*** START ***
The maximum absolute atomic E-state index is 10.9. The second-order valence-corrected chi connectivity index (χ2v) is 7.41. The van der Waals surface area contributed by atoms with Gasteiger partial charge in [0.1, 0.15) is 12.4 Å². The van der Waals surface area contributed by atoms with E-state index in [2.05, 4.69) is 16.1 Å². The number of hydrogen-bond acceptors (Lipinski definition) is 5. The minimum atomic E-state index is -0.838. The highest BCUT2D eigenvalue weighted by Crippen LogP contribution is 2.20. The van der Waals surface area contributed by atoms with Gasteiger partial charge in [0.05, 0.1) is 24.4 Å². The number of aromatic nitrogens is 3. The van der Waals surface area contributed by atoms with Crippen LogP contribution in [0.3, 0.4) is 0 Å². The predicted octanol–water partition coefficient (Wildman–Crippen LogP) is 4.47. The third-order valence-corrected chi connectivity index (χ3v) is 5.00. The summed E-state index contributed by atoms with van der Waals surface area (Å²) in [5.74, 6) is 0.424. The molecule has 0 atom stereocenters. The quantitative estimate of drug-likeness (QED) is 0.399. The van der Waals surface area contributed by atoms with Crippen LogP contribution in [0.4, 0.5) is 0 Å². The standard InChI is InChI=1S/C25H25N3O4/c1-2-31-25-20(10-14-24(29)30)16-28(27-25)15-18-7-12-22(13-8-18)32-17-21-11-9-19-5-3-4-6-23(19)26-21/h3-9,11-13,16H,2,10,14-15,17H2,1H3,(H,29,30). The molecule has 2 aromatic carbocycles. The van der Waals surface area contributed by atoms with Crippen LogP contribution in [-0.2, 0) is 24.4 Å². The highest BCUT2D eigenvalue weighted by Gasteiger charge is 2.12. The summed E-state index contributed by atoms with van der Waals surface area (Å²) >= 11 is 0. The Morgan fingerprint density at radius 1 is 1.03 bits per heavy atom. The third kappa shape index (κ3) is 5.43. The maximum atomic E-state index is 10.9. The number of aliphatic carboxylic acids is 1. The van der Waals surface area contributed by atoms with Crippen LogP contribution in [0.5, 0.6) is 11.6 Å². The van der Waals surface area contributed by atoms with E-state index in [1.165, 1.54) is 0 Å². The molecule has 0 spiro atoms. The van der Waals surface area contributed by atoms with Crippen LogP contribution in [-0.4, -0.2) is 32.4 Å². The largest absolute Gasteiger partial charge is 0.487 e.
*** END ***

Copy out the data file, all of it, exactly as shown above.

The maximum absolute atomic E-state index is 10.9. The second-order valence-corrected chi connectivity index (χ2v) is 7.41. The van der Waals surface area contributed by atoms with Gasteiger partial charge in [0.1, 0.15) is 12.4 Å². The van der Waals surface area contributed by atoms with E-state index in [2.05, 4.69) is 16.1 Å². The number of hydrogen-bond acceptors (Lipinski definition) is 5. The minimum atomic E-state index is -0.838. The highest BCUT2D eigenvalue weighted by Crippen LogP contribution is 2.20. The van der Waals surface area contributed by atoms with Gasteiger partial charge in [0.05, 0.1) is 24.4 Å². The number of aromatic nitrogens is 3. The van der Waals surface area contributed by atoms with Crippen LogP contribution in [0.3, 0.4) is 0 Å². The predicted octanol–water partition coefficient (Wildman–Crippen LogP) is 4.47. The third-order valence-corrected chi connectivity index (χ3v) is 5.00. The summed E-state index contributed by atoms with van der Waals surface area (Å²) in [5.74, 6) is 0.424. The molecule has 0 atom stereocenters. The quantitative estimate of drug-likeness (QED) is 0.399. The van der Waals surface area contributed by atoms with Crippen LogP contribution in [0.4, 0.5) is 0 Å². The standard InChI is InChI=1S/C25H25N3O4/c1-2-31-25-20(10-14-24(29)30)16-28(27-25)15-18-7-12-22(13-8-18)32-17-21-11-9-19-5-3-4-6-23(19)26-21/h3-9,11-13,16H,2,10,14-15,17H2,1H3,(H,29,30). The molecule has 2 aromatic carbocycles. The van der Waals surface area contributed by atoms with Crippen LogP contribution in [-0.2, 0) is 24.4 Å². The highest BCUT2D eigenvalue weighted by Gasteiger charge is 2.12. The summed E-state index contributed by atoms with van der Waals surface area (Å²) >= 11 is 0. The Morgan fingerprint density at radius 1 is 1.03 bits per heavy atom. The third kappa shape index (κ3) is 5.43. The maximum atomic E-state index is 10.9. The number of aliphatic carboxylic acids is 1. The van der Waals surface area contributed by atoms with Crippen LogP contribution in [0.5, 0.6) is 11.6 Å². The van der Waals surface area contributed by atoms with E-state index in [1.165, 1.54) is 0 Å². The molecule has 0 spiro atoms. The van der Waals surface area contributed by atoms with Crippen LogP contribution in [-0.4, -0.2) is 32.4 Å². The largest absolute Gasteiger partial charge is 0.487 e.